Defy The Laws Of Tradition – Till Death Us Part

Defy the Laws of Tradition’s debut Till Death Us Part from 2009 is by far not a typical breakdown-infected, faceless and boring metalcore record like most of ‘em are. Philipp Treiber (guitar/vocals) told me that his father had a big musical influence on him by making him familiar with bands like Grateful Dead, Frank Zappa but also Journey and Boston. Furthermore he stated that he’s very opened towards music, as he listens to a lot of different styles.

I don’t know what the other guys’ views are but you can hear and feel a vast variety of different inspirations. Metalcore, melodic death, thrash and modern hardcore surely are the principal constituents of this fresh and tasty soup. These ingredients at no point overpower the record but, on the contrary, let enough space for other spices from time to time (a bit of punk rock here, a bit of post-rock there). A proverb says that too many cooks spoil the broth. This doesn’t count for Till Death Us Part, cause every note has its right to exist. Every single aspect of the record is integrated and responsible for an heterogeneous and interesting output.

I have written lots of reviews over the past years and if you have followed me, be it my old blog or El Gore, I think it is clear that while listening to or writing about music, I often concentrate on the voice. It’s not the lyrics I am interested in but rather the acoustic color and the authenticity.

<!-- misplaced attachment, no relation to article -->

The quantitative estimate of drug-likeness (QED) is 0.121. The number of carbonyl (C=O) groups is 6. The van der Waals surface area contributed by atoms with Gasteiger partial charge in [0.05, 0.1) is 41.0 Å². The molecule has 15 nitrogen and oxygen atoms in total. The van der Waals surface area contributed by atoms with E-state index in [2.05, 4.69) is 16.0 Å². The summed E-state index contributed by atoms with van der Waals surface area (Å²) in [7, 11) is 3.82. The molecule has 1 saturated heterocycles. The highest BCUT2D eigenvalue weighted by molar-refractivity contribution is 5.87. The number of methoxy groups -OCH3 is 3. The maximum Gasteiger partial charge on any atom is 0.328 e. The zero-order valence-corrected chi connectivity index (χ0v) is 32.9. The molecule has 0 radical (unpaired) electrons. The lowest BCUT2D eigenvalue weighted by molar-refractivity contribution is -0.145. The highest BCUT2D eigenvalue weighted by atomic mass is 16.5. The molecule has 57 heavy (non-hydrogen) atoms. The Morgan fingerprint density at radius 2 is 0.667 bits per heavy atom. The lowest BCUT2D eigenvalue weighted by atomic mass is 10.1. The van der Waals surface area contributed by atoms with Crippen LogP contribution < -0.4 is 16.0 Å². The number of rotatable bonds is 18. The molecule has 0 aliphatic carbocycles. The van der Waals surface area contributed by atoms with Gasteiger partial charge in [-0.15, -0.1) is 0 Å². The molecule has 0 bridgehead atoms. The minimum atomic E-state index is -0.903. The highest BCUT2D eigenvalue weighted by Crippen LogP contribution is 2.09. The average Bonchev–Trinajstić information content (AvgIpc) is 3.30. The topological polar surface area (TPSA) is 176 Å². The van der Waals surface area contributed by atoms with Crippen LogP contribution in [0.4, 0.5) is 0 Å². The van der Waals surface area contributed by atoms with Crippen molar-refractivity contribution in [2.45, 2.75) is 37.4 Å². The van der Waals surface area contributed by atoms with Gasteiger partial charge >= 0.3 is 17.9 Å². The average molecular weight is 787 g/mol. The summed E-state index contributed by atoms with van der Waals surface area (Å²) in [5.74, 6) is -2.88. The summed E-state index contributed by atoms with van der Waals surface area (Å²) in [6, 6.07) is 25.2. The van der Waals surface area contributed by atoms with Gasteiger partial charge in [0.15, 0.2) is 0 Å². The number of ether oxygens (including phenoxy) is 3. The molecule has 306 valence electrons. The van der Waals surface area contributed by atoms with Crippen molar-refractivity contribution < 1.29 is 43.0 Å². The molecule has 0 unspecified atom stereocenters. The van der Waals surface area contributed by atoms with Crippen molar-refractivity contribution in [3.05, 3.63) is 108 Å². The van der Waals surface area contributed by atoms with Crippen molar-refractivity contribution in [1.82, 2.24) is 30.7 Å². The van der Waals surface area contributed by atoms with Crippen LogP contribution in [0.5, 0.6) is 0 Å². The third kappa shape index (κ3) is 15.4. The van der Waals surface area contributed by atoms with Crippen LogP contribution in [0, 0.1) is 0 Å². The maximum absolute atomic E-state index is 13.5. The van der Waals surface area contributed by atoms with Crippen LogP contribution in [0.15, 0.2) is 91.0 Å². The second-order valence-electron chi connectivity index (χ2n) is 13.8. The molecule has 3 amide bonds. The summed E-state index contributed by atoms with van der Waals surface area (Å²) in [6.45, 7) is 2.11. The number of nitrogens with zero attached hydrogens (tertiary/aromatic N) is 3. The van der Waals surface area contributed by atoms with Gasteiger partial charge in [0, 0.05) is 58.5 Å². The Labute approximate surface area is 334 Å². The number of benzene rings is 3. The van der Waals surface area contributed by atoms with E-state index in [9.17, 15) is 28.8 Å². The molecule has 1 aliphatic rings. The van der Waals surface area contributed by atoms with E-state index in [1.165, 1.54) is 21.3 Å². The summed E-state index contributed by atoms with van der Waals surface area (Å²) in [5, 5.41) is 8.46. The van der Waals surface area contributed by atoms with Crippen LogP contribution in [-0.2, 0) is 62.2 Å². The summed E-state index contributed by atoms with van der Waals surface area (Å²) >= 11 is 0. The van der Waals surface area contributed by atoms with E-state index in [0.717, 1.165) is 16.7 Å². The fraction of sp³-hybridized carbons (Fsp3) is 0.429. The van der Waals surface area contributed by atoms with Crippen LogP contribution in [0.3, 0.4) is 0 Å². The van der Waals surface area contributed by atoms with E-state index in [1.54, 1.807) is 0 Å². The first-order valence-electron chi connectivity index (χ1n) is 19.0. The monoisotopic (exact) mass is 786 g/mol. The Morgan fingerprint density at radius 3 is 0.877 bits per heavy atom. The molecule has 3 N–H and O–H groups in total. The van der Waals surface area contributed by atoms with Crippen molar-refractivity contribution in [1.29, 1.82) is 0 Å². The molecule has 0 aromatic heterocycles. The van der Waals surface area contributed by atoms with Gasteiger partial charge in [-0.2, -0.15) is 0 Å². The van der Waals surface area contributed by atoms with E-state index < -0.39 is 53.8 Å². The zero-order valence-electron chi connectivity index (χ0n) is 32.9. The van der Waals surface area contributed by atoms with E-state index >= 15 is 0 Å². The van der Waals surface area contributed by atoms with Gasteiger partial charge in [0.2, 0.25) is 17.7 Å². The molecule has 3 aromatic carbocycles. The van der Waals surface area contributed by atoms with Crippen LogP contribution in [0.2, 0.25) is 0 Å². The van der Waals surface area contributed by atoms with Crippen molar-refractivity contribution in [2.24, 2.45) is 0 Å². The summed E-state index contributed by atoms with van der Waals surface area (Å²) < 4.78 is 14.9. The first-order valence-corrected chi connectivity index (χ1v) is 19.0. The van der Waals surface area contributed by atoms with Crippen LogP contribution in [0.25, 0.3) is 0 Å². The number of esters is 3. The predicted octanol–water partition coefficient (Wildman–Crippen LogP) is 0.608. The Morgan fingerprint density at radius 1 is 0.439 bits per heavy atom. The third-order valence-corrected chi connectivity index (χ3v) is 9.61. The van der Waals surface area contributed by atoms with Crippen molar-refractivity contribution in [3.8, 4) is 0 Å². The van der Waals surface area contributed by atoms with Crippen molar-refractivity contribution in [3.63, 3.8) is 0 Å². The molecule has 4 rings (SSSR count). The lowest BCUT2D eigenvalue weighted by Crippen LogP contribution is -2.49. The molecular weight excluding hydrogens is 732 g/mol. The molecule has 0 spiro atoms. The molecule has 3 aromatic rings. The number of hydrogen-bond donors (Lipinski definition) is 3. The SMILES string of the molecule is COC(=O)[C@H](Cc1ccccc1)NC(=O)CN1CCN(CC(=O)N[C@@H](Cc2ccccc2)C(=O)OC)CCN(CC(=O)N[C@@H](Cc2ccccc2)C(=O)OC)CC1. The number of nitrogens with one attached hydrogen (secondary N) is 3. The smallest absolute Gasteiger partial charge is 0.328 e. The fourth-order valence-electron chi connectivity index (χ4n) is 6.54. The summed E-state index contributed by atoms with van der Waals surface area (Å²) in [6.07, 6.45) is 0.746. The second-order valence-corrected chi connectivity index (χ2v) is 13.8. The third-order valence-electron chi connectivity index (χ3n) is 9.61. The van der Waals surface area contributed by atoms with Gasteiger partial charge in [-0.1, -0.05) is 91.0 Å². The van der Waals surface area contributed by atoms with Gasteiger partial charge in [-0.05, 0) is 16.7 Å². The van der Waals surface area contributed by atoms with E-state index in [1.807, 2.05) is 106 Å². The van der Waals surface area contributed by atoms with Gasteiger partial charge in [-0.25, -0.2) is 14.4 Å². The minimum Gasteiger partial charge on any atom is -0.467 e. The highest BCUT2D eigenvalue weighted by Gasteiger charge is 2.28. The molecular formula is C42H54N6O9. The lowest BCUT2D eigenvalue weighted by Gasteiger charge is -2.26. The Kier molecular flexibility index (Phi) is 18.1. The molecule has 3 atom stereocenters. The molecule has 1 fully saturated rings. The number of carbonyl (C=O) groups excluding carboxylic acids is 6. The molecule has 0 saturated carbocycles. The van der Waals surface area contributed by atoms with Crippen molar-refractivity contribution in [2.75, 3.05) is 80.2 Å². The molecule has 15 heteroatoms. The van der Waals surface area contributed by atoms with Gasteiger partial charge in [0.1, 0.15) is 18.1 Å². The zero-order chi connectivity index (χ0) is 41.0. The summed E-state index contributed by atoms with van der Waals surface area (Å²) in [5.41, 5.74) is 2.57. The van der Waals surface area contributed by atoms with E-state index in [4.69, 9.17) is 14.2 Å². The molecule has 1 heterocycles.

For example I am in no way sexist but I can’t listen to female voices in music aside from the beautiful Beth Gibbons from Portishead and Jón Þór „Jónsi“ Birgisson from Sigur Rós.

And so there is a (personal) diminutive negative aspect of the record. The guys could have used this sleazy, corny melodic, clean voice a bit less. Not because the voice is bad in itself or because it doesn’t fit but because the screams, shouts and growls are so energetic and aggressive that I want more. I know that this mixture of clean singing and shouting/screaming is an identifying feature of the metalcore subgenre but I don’t like this element because a lot of power and aggressiveness is being lost. Altogether that’s my problem and not something I don’t like about the band, but something I don’t like about the genre.

As my roots lay in the oldschool and primitive Black Metal, I am not a person who likes talking and writing about the technical skills of a band. So I will also cut it short for Till Death Us Part. To be concrete, I don’t give a damn fuck about techniques. Confucius already said: “Malmsteen has a lot of skills and he is able to play 1000 notes per second but David Gilmour plays him against “The Wall” with one single bending.” Why? Because Gilmour feels what he plays. And that’s exactly what I thought while listening to Till Death Us Part. Don’t get me wrong, Defy the Laws of Tradition, in everything they do, maintain the high standard. More important is, that the band is authentic, honest and play with heart. Good music is felt music and these guys definitely feel what they play. Kudos for that!

To conclude I have to say that the playtime of the record may be a bit too long. Always remember guys that it is far better when a listener really likes the music but wished that the record, concert or whatever was a bit longer instead of getting bored with the time because you keep on playing and playing.

You should give these guys a try and I am really looking forward to their new longplayer.